Hong Kong actor Francis Ng admits that he has a strange parenting style when it comes to handling his five-year-old son Feynman.
Not one to mollycoddle his only child, he can be seen making fun of Feynman on the hit China parenting reality TV show Where Are We Going? Dad.
"I'm not a good cop or a bad cop. I constantly poke holes in my son's confidence in order to make him stronger," he says in an e-mail interview to promote his horror movie The House That Never Dies, which airs tonight on Thrill (StarHub TV Channel 618 and SingTel mio TV Channel 415).
"I believe he should go through a bit of hardship and strict education. He should be disciplined if he makes a mistake. Only then will he mature and become independent," adds Ng, 52, who jokingly calls his son a "Baby Girl" as Feynman is often mistaken for a girl on the show because of his pretty boy looks.
The child will then protest goodnaturedly and declare that he is a boy.
Ng's wish to toughen up his son was the reason he signed up for Season 2 of the travel show, which follows the trips of celebrity dads and their young kids.
"I wanted to let Feynman experience things and toughen him up. He has many bad habits typical of Hong Kong kids these days. Even though he is five years old, he still relies on us to do many things for him," says Ng, who is married to former Singaporean actress Ong Lay Pheng, 44. The family lives in Hong Kong.
Looks like the exposure on the adventure trips has helped Feynman man up. During a trip to New Zealand, the child required five stitches for a wound sustained near his eye. He was playing with fellow child co-stars when he reportedly hit his head against a table corner.
The determined boy insisted on continuing with the filming and even proudly told his dad: "I'm not a baby girl."
The innocent Feynman's forthright manners, coupled with his looks, have earned him fans.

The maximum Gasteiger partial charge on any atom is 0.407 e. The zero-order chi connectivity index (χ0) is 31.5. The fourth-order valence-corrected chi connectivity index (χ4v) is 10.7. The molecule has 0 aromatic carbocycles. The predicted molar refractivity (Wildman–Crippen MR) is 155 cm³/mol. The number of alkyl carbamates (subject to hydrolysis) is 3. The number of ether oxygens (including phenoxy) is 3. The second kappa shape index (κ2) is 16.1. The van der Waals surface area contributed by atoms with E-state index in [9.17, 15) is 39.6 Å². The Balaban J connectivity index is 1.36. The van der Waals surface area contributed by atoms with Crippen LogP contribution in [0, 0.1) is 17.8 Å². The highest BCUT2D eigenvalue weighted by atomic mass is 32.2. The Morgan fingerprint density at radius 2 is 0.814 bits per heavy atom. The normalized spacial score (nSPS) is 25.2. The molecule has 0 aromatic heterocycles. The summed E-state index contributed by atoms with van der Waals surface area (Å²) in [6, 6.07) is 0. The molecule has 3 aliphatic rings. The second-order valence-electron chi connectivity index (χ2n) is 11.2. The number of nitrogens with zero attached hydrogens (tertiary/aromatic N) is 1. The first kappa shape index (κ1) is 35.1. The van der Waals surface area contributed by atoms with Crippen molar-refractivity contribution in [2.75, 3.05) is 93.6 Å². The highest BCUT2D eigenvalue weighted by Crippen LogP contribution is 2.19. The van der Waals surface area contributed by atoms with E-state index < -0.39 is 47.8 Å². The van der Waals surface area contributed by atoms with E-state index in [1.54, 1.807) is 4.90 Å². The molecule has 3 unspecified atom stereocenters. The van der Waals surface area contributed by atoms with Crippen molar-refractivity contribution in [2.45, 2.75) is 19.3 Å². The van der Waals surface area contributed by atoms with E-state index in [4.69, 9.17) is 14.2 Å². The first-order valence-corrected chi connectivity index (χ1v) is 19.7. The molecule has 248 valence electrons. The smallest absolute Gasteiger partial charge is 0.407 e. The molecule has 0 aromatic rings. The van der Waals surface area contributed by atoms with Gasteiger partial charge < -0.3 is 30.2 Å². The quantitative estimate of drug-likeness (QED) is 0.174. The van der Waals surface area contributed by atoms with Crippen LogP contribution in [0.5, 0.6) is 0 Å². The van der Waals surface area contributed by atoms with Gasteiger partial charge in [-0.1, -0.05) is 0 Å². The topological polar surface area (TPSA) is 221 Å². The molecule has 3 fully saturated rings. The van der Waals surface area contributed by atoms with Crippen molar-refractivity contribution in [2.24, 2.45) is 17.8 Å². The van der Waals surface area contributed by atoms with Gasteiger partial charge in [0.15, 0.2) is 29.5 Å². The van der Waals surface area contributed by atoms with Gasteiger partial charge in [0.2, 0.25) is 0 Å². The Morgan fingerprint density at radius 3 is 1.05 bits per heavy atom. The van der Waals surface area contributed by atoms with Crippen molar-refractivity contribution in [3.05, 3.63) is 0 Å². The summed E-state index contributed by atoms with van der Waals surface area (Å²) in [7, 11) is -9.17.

Viewers have set up Facebook accounts dedicated to him and one Facebook site, which counts more than 4,600 followers, has crowned him "little male god" in Chinese.
With a ready fan base, how about letting junior follow in his father's footsteps and pursue an acting career?
"Indeed, he is a born actor. We should wait till he grows up before he decides on his career path," Ng replies, then quips: "I hope he doesn't become an actor. He's so handsome, it would be a waste if he is an actor."
The charismatic Ng, who has been in show business for over three decades, has been busy on the work front.
He just wrapped up filming of the movie adaptation of the popular TVB drama series Triumph In The Skies and has three movie projects lined up: a Hong Kong production and two Chinese films.
He stars opposite Taiwanese actress Ruby Lin in The House That Never Dies (2014). The 3-D thriller's plot is inspired by a house at 81 Chaoyangmen Inner Street in Beijing, said to be haunted.
In a strange twist of fate, Ng said he almost bought the mansion when he was property hunting in China a few years ago. He says: "I can't believe that my fate is tied to the movie. I spotted an abandoned mansion that was overrun by weeds. It was offered at a good price for its spaciousness and convenient location. I thought of opening a restaurant, but my friend advised me against it.
"He told me later that it was the infamous haunted house."
This article was first published on October 11, 2014.
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